Axle vents are something few people ever think about, but they play an important role in keeping the axle in operating condition. Axles generate a lot of heat running down the road. As the axle increases in temperature, the air pressure inside the axle likewise increases. To accommodate the increase in air pressure resulting from this heat, manufacturers add a vent tube to the top of the axle as means of releasing this pressurized air to the atmosphere. Without this vent, the pressurized air soon finds the easiest way out, typically a seal. This, of course, leads to an oil leak as axle lubricant follows the air out through the seal.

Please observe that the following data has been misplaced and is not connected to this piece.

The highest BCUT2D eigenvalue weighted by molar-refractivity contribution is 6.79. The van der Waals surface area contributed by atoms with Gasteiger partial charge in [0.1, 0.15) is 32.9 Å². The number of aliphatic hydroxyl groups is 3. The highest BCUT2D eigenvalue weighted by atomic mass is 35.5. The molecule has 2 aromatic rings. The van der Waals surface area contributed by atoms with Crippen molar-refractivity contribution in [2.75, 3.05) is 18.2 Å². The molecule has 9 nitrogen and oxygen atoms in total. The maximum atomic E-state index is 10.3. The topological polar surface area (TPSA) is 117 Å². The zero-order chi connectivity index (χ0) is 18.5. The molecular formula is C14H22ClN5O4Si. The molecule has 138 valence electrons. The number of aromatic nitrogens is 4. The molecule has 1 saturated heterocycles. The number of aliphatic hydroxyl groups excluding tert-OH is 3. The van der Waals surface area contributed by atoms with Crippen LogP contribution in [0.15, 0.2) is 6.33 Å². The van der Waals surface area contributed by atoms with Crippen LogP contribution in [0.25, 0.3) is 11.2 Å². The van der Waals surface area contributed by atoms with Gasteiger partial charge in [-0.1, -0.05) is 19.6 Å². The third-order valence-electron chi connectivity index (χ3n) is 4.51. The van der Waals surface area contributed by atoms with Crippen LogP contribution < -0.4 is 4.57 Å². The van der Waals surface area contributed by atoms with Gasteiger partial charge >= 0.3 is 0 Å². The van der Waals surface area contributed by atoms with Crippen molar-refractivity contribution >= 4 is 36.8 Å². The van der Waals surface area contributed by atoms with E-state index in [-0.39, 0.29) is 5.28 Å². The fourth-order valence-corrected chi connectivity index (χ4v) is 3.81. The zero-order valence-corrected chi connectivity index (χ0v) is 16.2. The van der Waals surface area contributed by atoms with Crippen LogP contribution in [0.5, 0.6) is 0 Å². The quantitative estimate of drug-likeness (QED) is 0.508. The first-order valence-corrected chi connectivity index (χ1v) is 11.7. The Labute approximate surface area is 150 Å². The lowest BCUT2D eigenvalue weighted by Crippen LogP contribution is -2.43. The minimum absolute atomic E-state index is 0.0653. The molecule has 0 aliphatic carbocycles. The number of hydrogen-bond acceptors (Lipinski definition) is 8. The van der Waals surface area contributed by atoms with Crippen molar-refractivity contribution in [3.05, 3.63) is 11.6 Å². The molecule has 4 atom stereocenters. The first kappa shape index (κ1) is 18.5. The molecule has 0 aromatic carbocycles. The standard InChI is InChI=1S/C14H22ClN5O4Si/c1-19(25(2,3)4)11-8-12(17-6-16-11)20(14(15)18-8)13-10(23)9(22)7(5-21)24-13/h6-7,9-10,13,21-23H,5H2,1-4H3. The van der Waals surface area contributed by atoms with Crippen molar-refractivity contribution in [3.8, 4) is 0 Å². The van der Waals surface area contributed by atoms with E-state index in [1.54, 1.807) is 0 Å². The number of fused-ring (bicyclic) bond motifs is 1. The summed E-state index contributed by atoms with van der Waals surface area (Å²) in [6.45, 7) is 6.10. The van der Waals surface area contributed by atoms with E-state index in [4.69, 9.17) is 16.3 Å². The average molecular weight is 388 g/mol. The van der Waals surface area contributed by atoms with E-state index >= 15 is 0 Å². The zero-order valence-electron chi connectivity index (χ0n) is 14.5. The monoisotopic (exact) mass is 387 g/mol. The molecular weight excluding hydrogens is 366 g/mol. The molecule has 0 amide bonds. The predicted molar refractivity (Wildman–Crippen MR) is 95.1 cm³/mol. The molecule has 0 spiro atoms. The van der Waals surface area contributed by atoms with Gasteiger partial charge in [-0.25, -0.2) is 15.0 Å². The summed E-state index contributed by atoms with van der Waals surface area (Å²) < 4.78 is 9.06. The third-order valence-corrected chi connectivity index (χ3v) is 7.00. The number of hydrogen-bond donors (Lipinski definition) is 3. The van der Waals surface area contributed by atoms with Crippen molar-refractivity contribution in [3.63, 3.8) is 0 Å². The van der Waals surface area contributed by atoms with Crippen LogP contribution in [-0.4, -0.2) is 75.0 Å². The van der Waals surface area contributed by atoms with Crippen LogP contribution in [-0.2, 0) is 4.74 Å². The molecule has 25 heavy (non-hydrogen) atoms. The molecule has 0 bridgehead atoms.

It is important to ensure that axle vents are clear and operating as they should. There is typically a cap on the vent that helps keep water from entering the vent. This part needs to be checked to make sure water and other contaminants stay out of the axle.
In times of rain and flooding something interesting may happen that makes proper vent operation even more important. When an axle at full operating temperature is suddenly submerged in water, such as in crossing an overflowing river or a flooded area, the axle temperature is quickly reduced by the cold water. When this happens, the air pressure is likewise quickly reduced, turning the vent into a potential straw that can quickly draw in quite a lot of water if the vent cap is not operating properly. When this happens, the oil level goes up and as the axle heats back up again, foamy oil may begin to blow out of the vent.
So, when inspecting axle fluid levels and axle leaks, don’t forget that little vent that keeps the axle breathing correctly.
This Tech Tip was contributed by Mitchell 1.